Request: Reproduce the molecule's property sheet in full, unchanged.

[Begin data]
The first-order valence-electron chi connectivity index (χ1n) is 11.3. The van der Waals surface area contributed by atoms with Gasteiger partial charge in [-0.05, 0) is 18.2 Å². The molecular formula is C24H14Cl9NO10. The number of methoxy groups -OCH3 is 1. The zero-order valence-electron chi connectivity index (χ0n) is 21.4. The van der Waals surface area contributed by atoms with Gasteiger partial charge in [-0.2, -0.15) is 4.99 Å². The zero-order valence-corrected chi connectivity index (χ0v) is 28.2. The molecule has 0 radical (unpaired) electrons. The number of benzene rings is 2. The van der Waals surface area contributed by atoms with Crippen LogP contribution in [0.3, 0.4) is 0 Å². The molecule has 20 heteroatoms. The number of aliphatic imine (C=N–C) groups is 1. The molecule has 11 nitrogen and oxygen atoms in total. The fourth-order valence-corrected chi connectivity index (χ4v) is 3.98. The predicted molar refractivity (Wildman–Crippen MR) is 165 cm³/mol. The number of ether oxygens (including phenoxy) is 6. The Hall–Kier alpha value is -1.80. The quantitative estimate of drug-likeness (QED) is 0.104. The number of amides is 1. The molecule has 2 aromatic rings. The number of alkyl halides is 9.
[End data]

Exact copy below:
The first-order valence-electron chi connectivity index (χ1n) is 11.3. The van der Waals surface area contributed by atoms with Gasteiger partial charge in [-0.05, 0) is 18.2 Å². The molecular formula is C24H14Cl9NO10. The number of methoxy groups -OCH3 is 1. The zero-order valence-electron chi connectivity index (χ0n) is 21.4. The van der Waals surface area contributed by atoms with Gasteiger partial charge in [-0.2, -0.15) is 4.99 Å². The zero-order valence-corrected chi connectivity index (χ0v) is 28.2. The molecule has 0 radical (unpaired) electrons. The number of benzene rings is 2. The van der Waals surface area contributed by atoms with Crippen LogP contribution in [0.3, 0.4) is 0 Å². The molecule has 20 heteroatoms. The number of aliphatic imine (C=N–C) groups is 1. The molecule has 11 nitrogen and oxygen atoms in total. The fourth-order valence-corrected chi connectivity index (χ4v) is 3.98. The predicted molar refractivity (Wildman–Crippen MR) is 165 cm³/mol. The number of ether oxygens (including phenoxy) is 6. The Hall–Kier alpha value is -1.80. The quantitative estimate of drug-likeness (QED) is 0.104. The number of amides is 1. The molecule has 2 aromatic rings. The number of alkyl halides is 9.